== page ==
The Maldives, one of the nations most threatened by global warming, is appealing to the United Nations space agency to help the island country plan its defenses against rising sea levels.
“Beach erosion is the No. 1 problem for our country right now,” Environment Minister Abdulla Shahid said over the weekend in an interview in Vienna. The Indian Ocean nation of 385,000 people has had to relocate the populations of two of its 200 islands because of eroding beaches, he said.
The UN Office for Outer Space Affairs is meeting this week in the Austrian capital to help poorer nations get access to satellite imagery that can help them plan for environmental disasters and climate change.
Commercial photos from space, which normally cost $4,000 each, can be obtained through the UN for free, Shahid said.
The Maldives wants the images to plan sea walls and future population centers.
“The storm surges have become extreme, much worse than anything our people have seen in their lifetimes,” Shahid said.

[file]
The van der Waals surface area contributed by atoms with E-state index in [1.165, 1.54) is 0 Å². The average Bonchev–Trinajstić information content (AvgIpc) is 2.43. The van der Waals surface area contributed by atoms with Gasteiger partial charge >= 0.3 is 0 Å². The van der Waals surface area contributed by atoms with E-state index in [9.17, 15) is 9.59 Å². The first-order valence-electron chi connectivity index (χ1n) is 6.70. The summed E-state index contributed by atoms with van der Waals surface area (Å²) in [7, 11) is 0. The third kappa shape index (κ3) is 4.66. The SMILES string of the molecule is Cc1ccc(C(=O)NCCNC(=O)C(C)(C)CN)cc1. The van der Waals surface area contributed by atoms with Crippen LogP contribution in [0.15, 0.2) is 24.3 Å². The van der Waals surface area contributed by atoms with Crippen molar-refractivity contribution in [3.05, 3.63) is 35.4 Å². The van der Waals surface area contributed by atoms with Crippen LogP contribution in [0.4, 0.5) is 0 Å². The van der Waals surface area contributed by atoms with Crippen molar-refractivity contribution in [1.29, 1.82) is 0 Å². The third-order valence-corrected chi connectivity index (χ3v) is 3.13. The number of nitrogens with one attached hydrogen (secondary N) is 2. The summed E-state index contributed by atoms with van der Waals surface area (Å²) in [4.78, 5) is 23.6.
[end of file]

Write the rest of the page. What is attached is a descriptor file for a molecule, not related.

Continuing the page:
One island lost a 1,200-foot (366-meter) long, 160-foot deep stretch of beach in the last two weeks, he said.
The Maldives is among a group of 43 low-lying nations demanding in international climate talks that developed countries slash their emissions of greenhouse gases by at least 40 percent by 2020 from 1990 levels to avert the worst effects of warming.
The Maldives lies 3 meters above sea level at its highest and is among the countries most threatened by rising sea levels caused by global warming. The government has already set up a sovereign wealth fund in case it needs to buy land abroad to resettle its civilians, President Mohamed Nasheed said on April 7.
Shahid said it would cost between $25 billion and $30 billion to build a sea wall around the island nation to mitigate against storm surges and rising sea levels.